September 12, 2016 12:43 pm
In every life there are at least a few frozen moments, a handful of events where time slows to a crawl. These frozen moments invariably change our lives. My husband’s murder is, for me, one of those events. When an event like this occurs, the people involved will always remember what they were doing, where they were, when they heard the news or when the event happened to them. But that sense of stopped time, the realization that the event is a before/after experience, usually only effects a handful of people at once. One car crash, one house fire, one winning lottery ticket. They pack a powerful punch, but only for those people very close to the event.
Very rarely, however, something happens which is so big, so powerful, it changes the lives of countless millions of people. When an event like that happens entire nations can have a before/after moment. This happened to America in December of 1941 with the attack on Pearl Harbor. It happened again when President John F. Kennedy was assassinated in 1963, and again in 1969 when men first landed on the Moon. But the most recent event like this that happened was surely the September 11th terrorist attacks.
I’d like to tell you where I was, and what happened to me that day.
On that fateful morning I was driving through rush-hour traffic from our home in Binghamton, New York to visit my father at Hilltop Nursing Home a few miles away. I was listening to Focus on the Family on the car radio, and was surprised when an announcer came on saying, “We are interrupting this program for an urgent message.” My hands started shaking as the radio announcer told of an airplane crashing into one of the Twin Towers at the World Trade Center. I looked at people in nearby cars and knew that they had also just received the awful news. It felt like my breath was being sucked out of me and I prayed that God would help me to drive safely to Hilltop. I was glued to the radio as I drove, desperate for any updates, especially positive ones, but the situation just kept getting worse and worse. The voice on the radio relayed how a second plane had just struck the other Twin Tower. Shortly after that came word of the Pentagon being struck. It was nothing short of horrifying. I kept driving.
When I finally arrived at Hilltop I parked and fairly ran into the building. Inside the home was unusually quiet except for the TV announcing the news. As I headed to my father’s room I was able to see for the first time what I had only heard described. It was even worse than I had imagined. All the nurses and staff were trying to do their work but at the same time keeping one eye on the TV.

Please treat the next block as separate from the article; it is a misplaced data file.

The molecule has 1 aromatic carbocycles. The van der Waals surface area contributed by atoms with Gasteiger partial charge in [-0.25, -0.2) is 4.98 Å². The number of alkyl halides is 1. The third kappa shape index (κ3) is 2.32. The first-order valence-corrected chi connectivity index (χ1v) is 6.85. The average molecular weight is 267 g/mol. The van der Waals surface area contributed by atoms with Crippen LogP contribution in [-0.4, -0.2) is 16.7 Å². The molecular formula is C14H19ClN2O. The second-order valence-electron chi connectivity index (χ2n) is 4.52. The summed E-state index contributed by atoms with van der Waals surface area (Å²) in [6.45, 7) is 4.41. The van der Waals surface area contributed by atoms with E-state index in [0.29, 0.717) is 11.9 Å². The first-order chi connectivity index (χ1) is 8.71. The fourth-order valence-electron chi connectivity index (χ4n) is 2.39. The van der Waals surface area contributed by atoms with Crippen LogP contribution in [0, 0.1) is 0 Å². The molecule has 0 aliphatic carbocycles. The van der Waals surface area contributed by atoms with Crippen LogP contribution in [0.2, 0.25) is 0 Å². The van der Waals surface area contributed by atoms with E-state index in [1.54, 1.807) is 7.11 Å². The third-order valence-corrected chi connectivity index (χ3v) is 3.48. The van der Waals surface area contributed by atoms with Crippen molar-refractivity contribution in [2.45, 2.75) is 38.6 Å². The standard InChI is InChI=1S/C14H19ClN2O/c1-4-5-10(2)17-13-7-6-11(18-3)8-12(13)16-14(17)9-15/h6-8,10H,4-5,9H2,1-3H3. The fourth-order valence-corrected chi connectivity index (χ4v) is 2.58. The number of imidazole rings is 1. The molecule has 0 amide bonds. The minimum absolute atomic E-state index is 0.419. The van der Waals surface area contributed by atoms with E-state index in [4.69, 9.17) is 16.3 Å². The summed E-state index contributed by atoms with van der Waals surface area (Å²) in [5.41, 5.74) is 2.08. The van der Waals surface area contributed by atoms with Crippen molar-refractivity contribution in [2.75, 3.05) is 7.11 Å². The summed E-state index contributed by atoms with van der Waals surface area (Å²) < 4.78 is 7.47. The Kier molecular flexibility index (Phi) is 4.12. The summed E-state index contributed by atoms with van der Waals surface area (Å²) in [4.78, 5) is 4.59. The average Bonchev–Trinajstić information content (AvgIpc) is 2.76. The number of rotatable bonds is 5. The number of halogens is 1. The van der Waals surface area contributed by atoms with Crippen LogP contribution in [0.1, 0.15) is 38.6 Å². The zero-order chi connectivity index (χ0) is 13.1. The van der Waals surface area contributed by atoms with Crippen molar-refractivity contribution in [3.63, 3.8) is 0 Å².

I rushed to my father’s room imagining how distraught he would be by the news, but I was surprised to find him unresponsive. The nurse bustled into the room, and I asked what was happening with my dad.
“Well,” she said, “He was awake and alert this morning when I came to check on him. He said good morning and asked me how I had slept.” She smiled. “I always ask that question first, but he really wanted to know. I looked at him and said ‘I slept very well, Rev. Jones. Thank you. How about you? How did you sleep?’ He said, ‘I slept well too. I didn’t even hear you snore.’ He’s always joking like that. Well, I told him I’d go get his breakfast, but when I came up with it, this was how I found him. He’s been semi-comatose since then.”
I was worried, of course, but I was also thinking about the tragedy unfolding in New York and Washington, D.C.. I said to her “When did this happen?” My eyes flicked to the nearby TV. “Did he see what’s happening?”
The kind nurse smiled again. “No, Grace, he surely didn’t. I came up with his breakfast before 8:30, and he was already unconscious by then.”
Over the next several days, as America reeled from those attacks and rescue workers fought inch by inch to save anyone they could, my father weakened. He never regained consciousness. I am very glad that he was never aware of the tragedy that had just occurred. He had lived a generous and good life, devoted to God and to his fellow Men, and I’m sure he would not have been able to comprehend how such evil could ever happen. He died peacefully six days later at the age of 99 ½, spared from the pain of the 9/11 terror attacks.
Whenever September 11 comes around and we pause to remember that horror, I think of my dear father, Clarence Eddie Jones, and the blessing he was given, to die without ever having to deal with that form of evil.
And how about you, my dear reader? Where were you on September 11th, 2001?
This post was written by Grace Fabian